Should Bots Deliver Free Speech?

How are courts going to address free-expression rights for the artificially intelligent communicators? This sort of conversation is coming forth. And this may push the Supreme Court into doing something they have avoided: defining who is and is not a journalist. So the question comes: Should Bots Deliver Free Speech? Find out below:

What’s cooking?

For about half a century, the US legal system has been living a double life. On one hand, the Supreme Court has held that journalists do not have greater or lesser rights than other citizens. On the other, the lower courts have in general ignored the laws and let stand numerous laws or privileges providing journalists special protection.

Free reign of Journalism?

Free reign of Journalism?

These laws include the qualified First Amendment- on the basis of reporter’s privilege in some federal jurisdictions and fee waivers in FOI statutes. Most of the laws and privileges had been devised before the Web was made available to the public. The case law is inconsistent while applying these protections to online. The journo-specific measures had been useful at times, to the citizen publishers- bloggers,¬†message-board posters, social-media commenters. These people had to face the same legal difficulties that traditional journalists have throughout the years. The list includes defamation and privacy claims, efforts for compelling disclosure of these sources. Should Bots Deliver Free Speech?

As years have gone by, state and the federal courts attempted to use a variety of approaches for defining journalism and who exactly is a journalist. There are state shield laws providing varying levels of protection to journalists from being forced to reveal the sources. And the citizen publishers have also invoked the shield laws. It varies significantly in the definition of who they protect. Should Bots Deliver Free Speech?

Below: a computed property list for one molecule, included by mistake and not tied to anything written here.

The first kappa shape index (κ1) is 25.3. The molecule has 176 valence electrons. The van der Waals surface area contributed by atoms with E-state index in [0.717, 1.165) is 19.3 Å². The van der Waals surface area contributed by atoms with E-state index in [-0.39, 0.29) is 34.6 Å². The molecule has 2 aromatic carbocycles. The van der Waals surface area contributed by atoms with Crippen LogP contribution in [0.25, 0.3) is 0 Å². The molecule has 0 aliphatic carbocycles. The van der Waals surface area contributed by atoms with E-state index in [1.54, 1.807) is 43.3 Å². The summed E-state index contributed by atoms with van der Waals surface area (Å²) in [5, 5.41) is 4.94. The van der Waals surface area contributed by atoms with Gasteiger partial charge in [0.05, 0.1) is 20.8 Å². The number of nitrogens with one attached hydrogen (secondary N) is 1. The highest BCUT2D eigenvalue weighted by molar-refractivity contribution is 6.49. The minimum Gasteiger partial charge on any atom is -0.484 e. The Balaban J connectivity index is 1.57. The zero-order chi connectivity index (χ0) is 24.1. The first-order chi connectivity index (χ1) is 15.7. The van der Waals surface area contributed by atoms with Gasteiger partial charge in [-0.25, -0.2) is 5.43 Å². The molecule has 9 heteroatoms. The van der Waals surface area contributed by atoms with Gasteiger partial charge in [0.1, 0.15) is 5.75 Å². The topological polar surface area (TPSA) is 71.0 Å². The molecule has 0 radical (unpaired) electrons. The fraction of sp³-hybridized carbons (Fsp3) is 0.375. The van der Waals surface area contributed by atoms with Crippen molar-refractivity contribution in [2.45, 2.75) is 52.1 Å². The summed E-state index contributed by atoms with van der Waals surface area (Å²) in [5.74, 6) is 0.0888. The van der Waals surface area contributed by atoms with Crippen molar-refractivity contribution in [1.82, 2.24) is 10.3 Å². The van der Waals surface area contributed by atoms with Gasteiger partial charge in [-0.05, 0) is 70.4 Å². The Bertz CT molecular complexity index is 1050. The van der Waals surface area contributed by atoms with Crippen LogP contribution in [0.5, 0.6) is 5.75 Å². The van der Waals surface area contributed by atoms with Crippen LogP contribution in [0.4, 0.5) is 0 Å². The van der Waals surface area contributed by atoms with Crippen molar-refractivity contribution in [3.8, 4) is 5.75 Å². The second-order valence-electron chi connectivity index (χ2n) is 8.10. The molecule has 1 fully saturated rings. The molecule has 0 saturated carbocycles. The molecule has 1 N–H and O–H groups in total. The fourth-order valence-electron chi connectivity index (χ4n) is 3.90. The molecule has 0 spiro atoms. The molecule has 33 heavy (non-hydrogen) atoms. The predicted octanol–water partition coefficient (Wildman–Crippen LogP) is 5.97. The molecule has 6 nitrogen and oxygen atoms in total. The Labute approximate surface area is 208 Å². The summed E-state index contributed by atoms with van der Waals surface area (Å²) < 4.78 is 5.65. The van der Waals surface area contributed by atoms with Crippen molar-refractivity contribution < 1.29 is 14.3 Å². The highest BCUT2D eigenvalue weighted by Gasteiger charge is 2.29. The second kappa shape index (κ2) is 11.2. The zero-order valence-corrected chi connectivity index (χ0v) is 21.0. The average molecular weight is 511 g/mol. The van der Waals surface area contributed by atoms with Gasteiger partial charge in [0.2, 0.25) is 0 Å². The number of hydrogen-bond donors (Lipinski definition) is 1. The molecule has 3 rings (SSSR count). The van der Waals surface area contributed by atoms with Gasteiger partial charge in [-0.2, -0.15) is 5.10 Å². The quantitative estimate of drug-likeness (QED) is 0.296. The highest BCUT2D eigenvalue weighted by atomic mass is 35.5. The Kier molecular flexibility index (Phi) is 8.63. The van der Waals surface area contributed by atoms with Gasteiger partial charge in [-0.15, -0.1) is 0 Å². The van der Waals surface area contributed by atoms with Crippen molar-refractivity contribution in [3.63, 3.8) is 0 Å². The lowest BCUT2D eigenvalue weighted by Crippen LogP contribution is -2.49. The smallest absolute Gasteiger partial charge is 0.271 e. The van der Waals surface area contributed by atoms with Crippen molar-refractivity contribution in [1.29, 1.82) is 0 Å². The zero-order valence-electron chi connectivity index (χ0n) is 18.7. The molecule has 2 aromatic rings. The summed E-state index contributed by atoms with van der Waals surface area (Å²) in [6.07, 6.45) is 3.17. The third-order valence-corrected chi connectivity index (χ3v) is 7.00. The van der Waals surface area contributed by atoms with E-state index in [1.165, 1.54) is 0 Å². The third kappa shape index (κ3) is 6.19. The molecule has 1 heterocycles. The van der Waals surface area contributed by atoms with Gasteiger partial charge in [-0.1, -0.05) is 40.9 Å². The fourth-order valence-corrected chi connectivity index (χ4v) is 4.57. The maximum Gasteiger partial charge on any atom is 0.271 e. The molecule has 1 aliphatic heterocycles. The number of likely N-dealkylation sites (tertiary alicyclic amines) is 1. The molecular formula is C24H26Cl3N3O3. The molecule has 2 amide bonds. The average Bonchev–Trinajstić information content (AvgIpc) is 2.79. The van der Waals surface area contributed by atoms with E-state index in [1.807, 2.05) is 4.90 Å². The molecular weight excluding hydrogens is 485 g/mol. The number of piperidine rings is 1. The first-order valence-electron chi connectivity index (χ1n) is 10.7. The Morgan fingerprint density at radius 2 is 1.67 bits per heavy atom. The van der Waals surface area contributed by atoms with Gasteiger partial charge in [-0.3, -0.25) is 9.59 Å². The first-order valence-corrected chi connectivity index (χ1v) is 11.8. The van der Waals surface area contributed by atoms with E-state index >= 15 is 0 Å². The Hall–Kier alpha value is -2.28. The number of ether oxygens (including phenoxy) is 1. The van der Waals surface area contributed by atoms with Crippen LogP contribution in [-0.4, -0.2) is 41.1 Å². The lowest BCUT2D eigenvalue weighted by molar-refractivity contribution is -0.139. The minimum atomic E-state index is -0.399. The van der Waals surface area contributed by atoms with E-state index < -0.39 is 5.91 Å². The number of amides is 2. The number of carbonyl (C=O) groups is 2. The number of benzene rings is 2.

The burning question:

Where do bots come in? Networked technologies are challenging journalists for distinguishing their work from countless other types of news flooding the virtual spaces. These non-human entities contain the potential of muddying the waters even more. Courts will have to explore if AI communicators have the right to be a publisher and whether bots deserve journalistic protections.

Bots being better journalists?

Bots being better journalists?

Citizen publishers make for a good comparison. They fare best when the work can be understood as a public good. It is something generally informative or may even be related to a matter of public concern. Courts have taken into consideration the publishers’ practices. Was the work original? Does it include a source? Some courts have gone onto scrutinize the personal characteristics. Has the publisher ever been to any journalism school? Is he/she currently¬†working for any news organization?

If the courts shift their focus to the publisher, then AI communicators will find it difficult for receiving journalistic protections. On the other hand, if the courts focus on what’s being published, then AI communicators stand a better chance to succeed. Of course, the content has to be seen as public good. You are reading, “Should Bots Deliver Free Speech?”.

Although giving free speech to bots may sound shocking, a court decision in their favor can benefit news organizations. Quite a few news organizations have published AI-constructed stories over the years. Many of these stories can be taken to be a public good and so, can receive journalistic legal protections. The issues get a bit complex in the context of fake news and clickbait. So, Should Bots Deliver Free Speech?

If you remember the recent elections in the US and the United Kingdom- then you will be able to remember the flooding of fake news by bots. There were many false and misleading contents published in this time which cannot be seen as public good. So, we have to question, what’s human about journalism? Can a bot programmer invoke a journalistic shield law and protect her program’s code that includes the sources used to construct the news? And if a bot files FOIA requests, then must it be exempt from the fees as it tends to scrape the data and publish it in tweets or on a blog?

Has the time come to take an action? Should Bots Deliver Free Speech? Leave a comment below and let us know what you think.

Leave a Reply

Your email address will not be published. Required fields are marked *